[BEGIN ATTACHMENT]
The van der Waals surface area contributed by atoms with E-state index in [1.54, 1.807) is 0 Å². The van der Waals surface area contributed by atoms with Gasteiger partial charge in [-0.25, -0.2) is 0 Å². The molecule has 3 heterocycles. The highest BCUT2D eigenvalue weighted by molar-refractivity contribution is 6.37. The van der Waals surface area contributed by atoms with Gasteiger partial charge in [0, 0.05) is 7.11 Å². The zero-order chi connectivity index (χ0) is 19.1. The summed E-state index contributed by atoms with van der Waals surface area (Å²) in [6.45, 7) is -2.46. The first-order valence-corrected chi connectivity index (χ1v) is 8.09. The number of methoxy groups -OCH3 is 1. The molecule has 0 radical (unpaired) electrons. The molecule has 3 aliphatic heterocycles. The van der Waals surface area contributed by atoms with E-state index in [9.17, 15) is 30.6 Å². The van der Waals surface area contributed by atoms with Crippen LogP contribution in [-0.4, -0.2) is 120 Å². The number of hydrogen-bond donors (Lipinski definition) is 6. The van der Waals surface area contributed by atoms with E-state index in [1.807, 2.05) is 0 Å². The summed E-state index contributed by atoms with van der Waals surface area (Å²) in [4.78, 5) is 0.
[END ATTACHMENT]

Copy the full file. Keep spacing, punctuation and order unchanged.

The van der Waals surface area contributed by atoms with E-state index in [1.54, 1.807) is 0 Å². The van der Waals surface area contributed by atoms with Gasteiger partial charge in [-0.25, -0.2) is 0 Å². The molecule has 3 heterocycles. The highest BCUT2D eigenvalue weighted by molar-refractivity contribution is 6.37. The van der Waals surface area contributed by atoms with Gasteiger partial charge in [0, 0.05) is 7.11 Å². The zero-order chi connectivity index (χ0) is 19.1. The summed E-state index contributed by atoms with van der Waals surface area (Å²) in [6.45, 7) is -2.46. The first-order valence-corrected chi connectivity index (χ1v) is 8.09. The number of methoxy groups -OCH3 is 1. The molecule has 0 radical (unpaired) electrons. The molecule has 3 aliphatic heterocycles. The van der Waals surface area contributed by atoms with E-state index in [9.17, 15) is 30.6 Å². The van der Waals surface area contributed by atoms with Crippen LogP contribution in [-0.4, -0.2) is 120 Å². The number of hydrogen-bond donors (Lipinski definition) is 6. The van der Waals surface area contributed by atoms with E-state index in [1.807, 2.05) is 0 Å². The summed E-state index contributed by atoms with van der Waals surface area (Å²) in [4.78, 5) is 0.